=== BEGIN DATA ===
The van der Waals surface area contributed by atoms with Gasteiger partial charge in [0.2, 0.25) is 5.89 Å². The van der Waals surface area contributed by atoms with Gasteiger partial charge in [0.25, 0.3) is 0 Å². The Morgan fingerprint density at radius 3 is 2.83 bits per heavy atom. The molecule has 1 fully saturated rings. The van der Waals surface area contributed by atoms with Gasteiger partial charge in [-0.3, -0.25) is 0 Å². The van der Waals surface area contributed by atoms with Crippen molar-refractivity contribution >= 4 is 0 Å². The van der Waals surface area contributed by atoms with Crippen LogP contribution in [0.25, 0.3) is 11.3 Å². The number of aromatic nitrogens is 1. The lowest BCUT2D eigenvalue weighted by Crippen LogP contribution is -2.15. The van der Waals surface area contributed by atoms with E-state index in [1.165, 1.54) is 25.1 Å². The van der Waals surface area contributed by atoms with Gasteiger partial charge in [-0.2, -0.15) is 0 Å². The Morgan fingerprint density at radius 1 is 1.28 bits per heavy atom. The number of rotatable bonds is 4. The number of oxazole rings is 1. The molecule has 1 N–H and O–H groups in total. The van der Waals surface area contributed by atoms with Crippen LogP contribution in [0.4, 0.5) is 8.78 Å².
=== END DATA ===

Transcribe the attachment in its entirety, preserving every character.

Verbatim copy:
The van der Waals surface area contributed by atoms with Gasteiger partial charge in [0.2, 0.25) is 5.89 Å². The van der Waals surface area contributed by atoms with Gasteiger partial charge in [0.25, 0.3) is 0 Å². The Morgan fingerprint density at radius 3 is 2.83 bits per heavy atom. The molecule has 1 fully saturated rings. The van der Waals surface area contributed by atoms with Gasteiger partial charge in [-0.3, -0.25) is 0 Å². The van der Waals surface area contributed by atoms with Crippen molar-refractivity contribution >= 4 is 0 Å². The van der Waals surface area contributed by atoms with Crippen LogP contribution in [0.25, 0.3) is 11.3 Å². The number of aromatic nitrogens is 1. The lowest BCUT2D eigenvalue weighted by Crippen LogP contribution is -2.15. The van der Waals surface area contributed by atoms with E-state index in [1.165, 1.54) is 25.1 Å². The van der Waals surface area contributed by atoms with Gasteiger partial charge in [-0.2, -0.15) is 0 Å². The Morgan fingerprint density at radius 1 is 1.28 bits per heavy atom. The number of rotatable bonds is 4. The number of oxazole rings is 1. The molecule has 1 N–H and O–H groups in total. The van der Waals surface area contributed by atoms with Crippen LogP contribution in [0.4, 0.5) is 8.78 Å².